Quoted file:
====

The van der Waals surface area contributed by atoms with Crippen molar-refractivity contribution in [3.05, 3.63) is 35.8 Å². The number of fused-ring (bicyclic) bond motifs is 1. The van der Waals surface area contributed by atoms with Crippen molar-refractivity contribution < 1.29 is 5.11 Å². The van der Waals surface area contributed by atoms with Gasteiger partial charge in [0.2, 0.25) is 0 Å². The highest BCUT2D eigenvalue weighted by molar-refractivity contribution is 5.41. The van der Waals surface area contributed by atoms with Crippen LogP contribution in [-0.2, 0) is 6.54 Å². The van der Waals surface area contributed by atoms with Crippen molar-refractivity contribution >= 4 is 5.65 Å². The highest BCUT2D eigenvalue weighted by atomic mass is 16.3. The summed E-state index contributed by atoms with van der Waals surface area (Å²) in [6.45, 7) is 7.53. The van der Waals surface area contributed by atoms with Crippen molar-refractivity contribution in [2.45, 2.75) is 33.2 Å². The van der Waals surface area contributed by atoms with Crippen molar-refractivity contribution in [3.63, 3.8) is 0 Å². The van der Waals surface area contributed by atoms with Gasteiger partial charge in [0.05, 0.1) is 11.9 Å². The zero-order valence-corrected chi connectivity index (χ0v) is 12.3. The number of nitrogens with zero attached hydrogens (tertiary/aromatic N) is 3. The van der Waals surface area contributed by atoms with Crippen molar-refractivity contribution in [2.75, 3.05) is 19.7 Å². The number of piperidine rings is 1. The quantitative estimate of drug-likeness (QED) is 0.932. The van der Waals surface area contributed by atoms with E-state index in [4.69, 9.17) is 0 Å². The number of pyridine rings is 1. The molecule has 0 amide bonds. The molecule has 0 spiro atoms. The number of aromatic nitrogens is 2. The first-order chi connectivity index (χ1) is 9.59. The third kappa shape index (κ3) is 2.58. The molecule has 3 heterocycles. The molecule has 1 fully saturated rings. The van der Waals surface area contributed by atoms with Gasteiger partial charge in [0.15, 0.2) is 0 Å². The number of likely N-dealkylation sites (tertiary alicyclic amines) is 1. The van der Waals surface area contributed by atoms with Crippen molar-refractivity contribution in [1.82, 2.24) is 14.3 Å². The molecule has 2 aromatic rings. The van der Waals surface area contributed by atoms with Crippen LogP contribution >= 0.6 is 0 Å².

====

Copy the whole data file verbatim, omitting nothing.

The van der Waals surface area contributed by atoms with Crippen molar-refractivity contribution in [3.05, 3.63) is 35.8 Å². The number of fused-ring (bicyclic) bond motifs is 1. The van der Waals surface area contributed by atoms with Crippen molar-refractivity contribution < 1.29 is 5.11 Å². The van der Waals surface area contributed by atoms with Gasteiger partial charge in [0.2, 0.25) is 0 Å². The highest BCUT2D eigenvalue weighted by molar-refractivity contribution is 5.41. The van der Waals surface area contributed by atoms with Crippen LogP contribution in [-0.2, 0) is 6.54 Å². The van der Waals surface area contributed by atoms with Crippen molar-refractivity contribution >= 4 is 5.65 Å². The highest BCUT2D eigenvalue weighted by atomic mass is 16.3. The summed E-state index contributed by atoms with van der Waals surface area (Å²) in [6.45, 7) is 7.53. The van der Waals surface area contributed by atoms with Crippen molar-refractivity contribution in [2.45, 2.75) is 33.2 Å². The van der Waals surface area contributed by atoms with Crippen molar-refractivity contribution in [3.63, 3.8) is 0 Å². The van der Waals surface area contributed by atoms with Gasteiger partial charge in [0.05, 0.1) is 11.9 Å². The zero-order valence-corrected chi connectivity index (χ0v) is 12.3. The number of nitrogens with zero attached hydrogens (tertiary/aromatic N) is 3. The van der Waals surface area contributed by atoms with Crippen molar-refractivity contribution in [2.75, 3.05) is 19.7 Å². The number of piperidine rings is 1. The quantitative estimate of drug-likeness (QED) is 0.932. The van der Waals surface area contributed by atoms with E-state index in [4.69, 9.17) is 0 Å². The number of pyridine rings is 1. The molecule has 0 amide bonds. The molecule has 0 spiro atoms. The number of aromatic nitrogens is 2. The first-order chi connectivity index (χ1) is 9.59. The third kappa shape index (κ3) is 2.58. The molecule has 3 heterocycles. The molecule has 1 fully saturated rings. The van der Waals surface area contributed by atoms with Gasteiger partial charge in [0.15, 0.2) is 0 Å². The number of likely N-dealkylation sites (tertiary alicyclic amines) is 1. The van der Waals surface area contributed by atoms with Crippen molar-refractivity contribution in [1.82, 2.24) is 14.3 Å². The molecule has 2 aromatic rings. The van der Waals surface area contributed by atoms with Crippen LogP contribution >= 0.6 is 0 Å².